- Jamie Vex'd slips into his Kuedo moniker for a delightfully wonky mix of bass music.
- Even if you only have a passing interest in the more sub-heavy end of dance music, chances are you'll have heard of Vex'd. Jamie Teasdale and Roly Porter's fusion of dubstep with industrial and UK rave music on 2005's Degenerate album paved the way for countless international and festival appearances. Tiring of the hectic schedule and life in London, the pair decided to move from the city in early '07, with Roly heading west to Bristol and Jamie jetting to Berlin. Unfortunately, this meant that producing collaborative Vex'd material for their planned second album was a slow and difficult process, and they consequently decided to each focus on their own solo material. Jamie has been the more prolific of the two thus far, again aligning himself with Mike Paradinas' Planet Mu imprint for 12-inches both as Jamie Vex'd, and more recently under his new Kuedo moniker.
The recent material has seen Teasdale move away from the dark and industrial dubstep sound of Vex'd, instead taking inspiration from the new wave of off-kilter beatsmiths that have emerged in the post-Dilla era. His fantastically wonky take on Scuba's "Twitch" was the first track to hint at his stylistic change, but the two solo EPs that followed have cemented his reputation as both a formidable and versatile producer, featuring nods to blissful electronic jazz, kaleidoscopic dubstep and even ambient music.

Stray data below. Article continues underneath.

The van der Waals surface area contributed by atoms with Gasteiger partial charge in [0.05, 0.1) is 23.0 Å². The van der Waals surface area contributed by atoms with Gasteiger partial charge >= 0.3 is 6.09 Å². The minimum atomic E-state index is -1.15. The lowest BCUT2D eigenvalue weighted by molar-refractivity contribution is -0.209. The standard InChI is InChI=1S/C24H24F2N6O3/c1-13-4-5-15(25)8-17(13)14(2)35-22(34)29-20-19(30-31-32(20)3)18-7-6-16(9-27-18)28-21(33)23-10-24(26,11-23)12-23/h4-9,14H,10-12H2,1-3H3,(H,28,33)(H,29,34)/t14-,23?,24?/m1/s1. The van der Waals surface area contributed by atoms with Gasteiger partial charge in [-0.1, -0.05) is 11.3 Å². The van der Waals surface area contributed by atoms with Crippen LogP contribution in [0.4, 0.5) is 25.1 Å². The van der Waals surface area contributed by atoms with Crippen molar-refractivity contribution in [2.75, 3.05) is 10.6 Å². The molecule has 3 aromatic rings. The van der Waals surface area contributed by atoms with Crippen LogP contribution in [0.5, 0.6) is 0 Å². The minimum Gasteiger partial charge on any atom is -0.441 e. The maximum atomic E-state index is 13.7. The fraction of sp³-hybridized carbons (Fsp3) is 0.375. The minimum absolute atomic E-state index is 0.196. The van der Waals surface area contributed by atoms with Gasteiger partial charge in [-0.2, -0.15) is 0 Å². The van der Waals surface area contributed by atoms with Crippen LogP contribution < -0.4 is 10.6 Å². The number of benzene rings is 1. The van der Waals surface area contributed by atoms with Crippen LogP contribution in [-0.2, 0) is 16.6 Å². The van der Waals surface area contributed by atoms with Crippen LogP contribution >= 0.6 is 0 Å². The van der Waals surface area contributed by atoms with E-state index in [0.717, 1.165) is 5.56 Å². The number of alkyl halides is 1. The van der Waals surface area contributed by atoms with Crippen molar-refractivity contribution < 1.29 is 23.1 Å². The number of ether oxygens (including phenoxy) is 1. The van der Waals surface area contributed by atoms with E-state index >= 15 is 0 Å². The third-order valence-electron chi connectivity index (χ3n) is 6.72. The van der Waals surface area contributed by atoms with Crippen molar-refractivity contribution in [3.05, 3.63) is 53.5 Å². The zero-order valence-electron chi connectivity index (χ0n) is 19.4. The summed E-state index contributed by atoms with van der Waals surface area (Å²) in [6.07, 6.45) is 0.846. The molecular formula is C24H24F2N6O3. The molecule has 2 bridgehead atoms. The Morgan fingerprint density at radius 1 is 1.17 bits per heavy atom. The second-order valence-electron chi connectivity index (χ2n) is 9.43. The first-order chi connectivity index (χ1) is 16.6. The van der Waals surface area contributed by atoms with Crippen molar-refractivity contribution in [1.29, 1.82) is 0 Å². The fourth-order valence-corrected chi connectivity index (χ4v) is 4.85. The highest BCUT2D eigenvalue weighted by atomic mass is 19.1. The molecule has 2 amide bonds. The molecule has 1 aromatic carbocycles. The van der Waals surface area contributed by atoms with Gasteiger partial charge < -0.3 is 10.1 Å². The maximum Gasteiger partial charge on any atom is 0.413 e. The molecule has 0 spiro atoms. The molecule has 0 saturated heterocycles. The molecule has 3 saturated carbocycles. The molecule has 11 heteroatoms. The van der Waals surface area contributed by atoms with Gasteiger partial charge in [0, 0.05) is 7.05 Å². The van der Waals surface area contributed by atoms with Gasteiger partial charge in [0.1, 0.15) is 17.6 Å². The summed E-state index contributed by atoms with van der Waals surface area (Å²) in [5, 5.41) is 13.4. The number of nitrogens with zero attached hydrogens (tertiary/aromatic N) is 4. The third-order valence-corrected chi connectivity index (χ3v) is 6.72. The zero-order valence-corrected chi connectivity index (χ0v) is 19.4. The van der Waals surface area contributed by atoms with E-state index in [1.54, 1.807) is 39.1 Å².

Those wanting to check out Jamie in action can head down to RA and Red Bull Music Academy's free party at London's T Bar this Thursday, where he'll be playing alongside fellow bass scientists Scuba, Untold and Mike Slott.
What have you been up to recently?
Recently I've been finishing a few remixes, a few radio and podcast mixes, and my EP has just come out on Planet Mu.
How and where did you record the mix?
In my little studio space, the same one I write in. I used Ableton with an APC controller so that I could be more hands on, and not so program-based.
Can you tell us a little about the idea behind the mix?
When I do these mixes, I'm really thinking of people listening on headphones, on a long walk or long ride somewhere, and I'm playing music that has been feeding into my own music and inspiring me recently. It's not so much a representation of what I play live, but that's why I like doing these mixes—you can paint a bigger picture. They're good for collecting your thoughts and exploring directions, especially early in the year like this.
How are you finding the production process now that you're flying solo. Is your way of working much different, and are you enjoying it as much?
It's become more spontaneous, but not as a result of working alone. It's just something I've learned to value. I realised that the more you enjoy the process of writing music, the more the music bears that mark, so that's been my aim for a while now.
Do you think that you and Roly will collaborate in the future?
He was in Berlin a last month, and we spent almost a week writing new ideas. So yes, albeit very sporadically.
Can you explain your reasons behind starting a new moniker rather than keeping everything under the name of Jamie Vex'd?
Vex'd is its own idea. I shied away from separating the two initially, but it really deserves its own space. I'd like to keep that intact, hopefully to come back to it in the future, while I explore a different direction. I wanted to push my own ability, and try writing music that was more open, melodic, and colourful than Vex'd. The Kuedo material is closer to a lot of the types of music I listen to, so it's a bit truer in some ways.
What are you up to next?
I'm going to be doing some more remixes for a while. I guess they're like warm up stretches before an album.